Directors’ emoluments – write back  (28) – 
Marketing fees  45  27 
Marketing fees – write back  (5) (60)
Other administrative costs  170  214 
 --------   -------- 
507  502 
 --------   -------- 
Taken to capital: 
Transaction costs  58  76 
 --------   -------- 
565  578 
 ========   ======== 
The Company’s ongoing charges – calculated as a percentage of average shareholders’ funds and including management fees, and operating expenses but excluding finance costs and taxation were:  1.1%  1.2% 
 ========   ======== 

A significant proportion of the Company’s operating expenses are paid in sterling and are therefore subject to exchange rate fluctuations.

The Company has no employees.

6. DIVIDENDS
 


Record date 

Payment date 
2018 
US$’000 
2017 
US$’000 
2017 Final dividend of 7.50 cents  19 May 2017  28 June 2017  2,694
 ========   ========   ========   ======== 

The Directors have proposed a final dividend of 15.00 cents in respect of the year ended 31 January 2018. The proposed dividend will be paid on 28 June 2018, subject to shareholders’ approval on 20 June 2018, to shareholders on the Company’s register on 18 May 2018. The proposed final dividend has not been included as a liability in these financial statements, as final dividends are only recognised in the financial statements when they have been approved by shareholders.

The total dividends payable in respect of the year which form the basis of determining retained income for the purpose of section 1158 of the Corporation Tax Act 2010 and section 833 of the Companies Act 2006, and the amount proposed for the year ended 31 January 2018, meet the relevant requirements as set out in this legislation.


Dividends paid or proposed on equity shares 
2018 
US$’000 
2017 
US$’000 
Final proposed of 15.00 c* (2017: 7.50 cents) 5,387  2,694 
 ========   ======== 

*     Based on 35,916,028 ordinary shares (excluding treasury shares) in issue on 21 March 2018.

All dividends paid or payable are distributed from the Company’s distributable reserves.

7. EARNINGS AND NET ASSET VALUE PER ORDINARY SHARE

Revenue and capital returns per share are shown below and have been calculated using the following:

2018  2017 
Net revenue profit attributable to ordinary shareholders (US$’000) 5,690  2,705 
Net capital profit attributable to ordinary shareholders (US$’000) 48,526  40,172 
 --------   -------- 
Total profit attributable to ordinary shareholders (US$’000) 54,216  42,877 
 --------   -------- 
Equity shareholders’ funds (US$’000) 206,427  154,951 
 --------   -------- 
The weighted average number of ordinary shares in issue during the year on which the return per ordinary share was calculated was:  35,916,352  36,087,772 
 --------   -------- 
The actual number of ordinary shares in issue at the year end on which the net asset value per share was calculated was:  35,916,028  35,927,828 
 --------   -------- 
The number of ordinary shares in issue, including treasury shares, at the year end was:  40,916,028  41,327,828 
 ========   ======== 

   

2018 2017
Revenue 
cents 
Capital 
cents 
Total 
cents 
Revenue 
cents 
Capital 
cents 
Total 
cents 
Earnings per share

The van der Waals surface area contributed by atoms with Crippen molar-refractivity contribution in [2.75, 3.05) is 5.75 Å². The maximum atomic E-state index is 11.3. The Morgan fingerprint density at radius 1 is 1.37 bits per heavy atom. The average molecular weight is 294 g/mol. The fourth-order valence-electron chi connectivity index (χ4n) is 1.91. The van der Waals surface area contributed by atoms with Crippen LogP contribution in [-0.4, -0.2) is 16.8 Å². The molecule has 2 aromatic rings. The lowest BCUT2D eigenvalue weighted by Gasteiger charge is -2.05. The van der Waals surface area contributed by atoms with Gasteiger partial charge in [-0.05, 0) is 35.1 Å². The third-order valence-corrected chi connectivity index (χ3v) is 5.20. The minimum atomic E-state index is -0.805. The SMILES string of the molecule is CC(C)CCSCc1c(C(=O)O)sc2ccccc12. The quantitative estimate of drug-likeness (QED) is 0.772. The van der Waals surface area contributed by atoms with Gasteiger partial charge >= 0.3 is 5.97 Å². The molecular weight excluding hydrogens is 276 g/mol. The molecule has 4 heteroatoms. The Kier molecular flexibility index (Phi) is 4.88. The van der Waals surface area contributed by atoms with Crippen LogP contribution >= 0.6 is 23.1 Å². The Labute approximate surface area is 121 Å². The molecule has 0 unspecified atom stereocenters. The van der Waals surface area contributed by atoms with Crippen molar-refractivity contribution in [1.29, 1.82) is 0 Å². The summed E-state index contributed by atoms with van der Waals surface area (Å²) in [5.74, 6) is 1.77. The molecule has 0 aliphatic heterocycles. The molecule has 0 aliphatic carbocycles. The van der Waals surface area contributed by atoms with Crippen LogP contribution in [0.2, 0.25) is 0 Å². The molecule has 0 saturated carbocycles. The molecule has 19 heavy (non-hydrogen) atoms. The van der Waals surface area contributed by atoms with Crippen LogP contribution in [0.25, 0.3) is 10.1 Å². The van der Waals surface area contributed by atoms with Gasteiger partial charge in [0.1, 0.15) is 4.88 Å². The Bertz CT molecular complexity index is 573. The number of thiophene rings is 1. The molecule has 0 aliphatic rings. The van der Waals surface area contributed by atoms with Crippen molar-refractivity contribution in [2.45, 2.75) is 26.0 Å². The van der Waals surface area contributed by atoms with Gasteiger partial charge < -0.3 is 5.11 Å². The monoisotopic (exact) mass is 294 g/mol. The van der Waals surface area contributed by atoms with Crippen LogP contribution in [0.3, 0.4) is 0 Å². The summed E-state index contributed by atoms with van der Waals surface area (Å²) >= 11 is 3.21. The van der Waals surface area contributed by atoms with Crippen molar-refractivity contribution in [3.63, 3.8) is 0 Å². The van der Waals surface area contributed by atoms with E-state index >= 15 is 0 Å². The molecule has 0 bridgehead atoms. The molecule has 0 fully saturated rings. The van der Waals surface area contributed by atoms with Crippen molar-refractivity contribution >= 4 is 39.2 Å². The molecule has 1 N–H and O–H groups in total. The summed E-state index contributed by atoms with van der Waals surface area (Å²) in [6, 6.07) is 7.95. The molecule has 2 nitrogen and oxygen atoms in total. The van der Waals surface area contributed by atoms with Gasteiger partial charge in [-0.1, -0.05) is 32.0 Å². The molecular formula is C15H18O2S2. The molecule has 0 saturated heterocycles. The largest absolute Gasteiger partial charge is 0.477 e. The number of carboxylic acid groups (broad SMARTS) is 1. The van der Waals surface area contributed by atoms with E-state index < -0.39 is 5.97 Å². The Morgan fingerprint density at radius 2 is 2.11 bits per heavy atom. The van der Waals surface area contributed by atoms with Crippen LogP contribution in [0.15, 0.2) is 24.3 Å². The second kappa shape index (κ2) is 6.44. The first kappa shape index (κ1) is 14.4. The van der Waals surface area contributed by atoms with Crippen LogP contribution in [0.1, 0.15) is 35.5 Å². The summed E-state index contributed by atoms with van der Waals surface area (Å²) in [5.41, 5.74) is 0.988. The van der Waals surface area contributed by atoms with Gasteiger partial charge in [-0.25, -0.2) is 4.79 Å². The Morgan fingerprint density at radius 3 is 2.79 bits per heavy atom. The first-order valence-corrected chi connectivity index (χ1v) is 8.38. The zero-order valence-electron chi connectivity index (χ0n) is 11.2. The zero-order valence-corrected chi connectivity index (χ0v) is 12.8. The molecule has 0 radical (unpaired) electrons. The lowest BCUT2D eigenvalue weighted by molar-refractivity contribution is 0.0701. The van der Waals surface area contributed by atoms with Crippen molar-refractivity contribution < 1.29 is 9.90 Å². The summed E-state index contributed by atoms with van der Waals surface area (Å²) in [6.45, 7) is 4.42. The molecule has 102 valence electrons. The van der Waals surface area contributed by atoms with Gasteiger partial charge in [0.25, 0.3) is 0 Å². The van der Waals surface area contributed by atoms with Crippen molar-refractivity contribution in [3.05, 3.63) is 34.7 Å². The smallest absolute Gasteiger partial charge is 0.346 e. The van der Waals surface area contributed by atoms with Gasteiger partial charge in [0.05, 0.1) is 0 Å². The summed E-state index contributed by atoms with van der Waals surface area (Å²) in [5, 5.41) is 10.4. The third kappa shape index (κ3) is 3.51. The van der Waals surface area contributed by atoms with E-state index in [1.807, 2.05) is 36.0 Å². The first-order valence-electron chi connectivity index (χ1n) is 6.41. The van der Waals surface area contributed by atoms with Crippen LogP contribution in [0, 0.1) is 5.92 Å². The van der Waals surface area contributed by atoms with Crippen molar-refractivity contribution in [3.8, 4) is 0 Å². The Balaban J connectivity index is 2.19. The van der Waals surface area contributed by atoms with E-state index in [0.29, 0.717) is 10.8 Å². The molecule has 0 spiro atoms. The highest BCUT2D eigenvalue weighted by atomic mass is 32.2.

Calculated on weighted average number of ordinary shares  15.84  135.11  150.95  7.50  111.31  118.81 
Calculated on actual number of ordinary shares in issue at the year end  15.84  135.11  150.95  7.53  111.81  119.34 
 --------   --------   --------   --------   --------   -------- 
Net asset value per share  574.75  431.28 
Ordinary share price*  549.64  378.06 
 ========   ========   ========   ========   ========   ======== 

*     The Company’s ordinary share price is quoted in sterling and the above represents the US dollar equivalent using an exchange rate of 1.4221 to £1 (2017: 1.2581 to £1).

8. INVESTMENTS HELD AT FAIR VALUE THROUGH PROFIT OR LOSS
 

2018 
US$’000 
2017 
US$’000 
Valuation of overseas listed investments at 31 January  206,683  157,134 
 --------   -------- 
Valuation brought forward  157,134  118,313 
Investment and derivative holding losses  3,706  42,232 
 --------   -------- 
Opening cost of investments and derivatives  160,840  160,545 
Additions at cost  127,851  74,210 
Disposals at cost  (116,791) (73,915)
 --------   -------- 
Cost carried forward  171,900  160,840 
Closing investment holding gains/(losses) 34,783  (3,706)
 --------   -------- 
Closing valuation of investments and derivatives  206,683  157,134 
 ========   ======== 

During the year, the Company incurred purchase transaction costs of US$222,000 (2017: US$150,000) and sale transaction costs of US$160,000 (2017: US$98,000). All transaction costs have been included within capital reserve.

Gains on investments held at fair value through profit or loss
 

2018 
US$’000 
2017 
US$’000 
Realised gains on sales  11,061  2,071 
Decreases in investment holding losses  38,489  38,526 
 --------   -------- 
49,550  40,597 
 ========   ======== 

9. DEBTORS
 

2018 
US$’000 
2017 
US$’000 
Sales for future settlement  6,721  145 
Prepayments and accrued income  39  229 
Taxation recoverable  240  13 
 --------   -------- 
7,000  387 
 ========   ======== 

10. CREDITORS – AMOUNTS FALLING DUE WITHIN ONE YEAR
 

2018 
US$’000 
2017 
US$’000 
Purchases for future settlement  968  495 
Accrued expenditure  1,374  632 
 --------   -------- 
2,342  1,127 
 ========   ======== 

11. CREDITORS – AMOUNTS FALLING DUE AFTER MORE THAN ONE YEAR
 


Non–equity share capital 
2018 
US$’000 
2017 
US$’000 
Allotted, issued and one quarter paid:  19  19 
 --------   -------- 
Shares in issue at 31 January 2018 and 31 January 2017, 50,000 preference shares of £1.00 each  19  19 
 ========   ========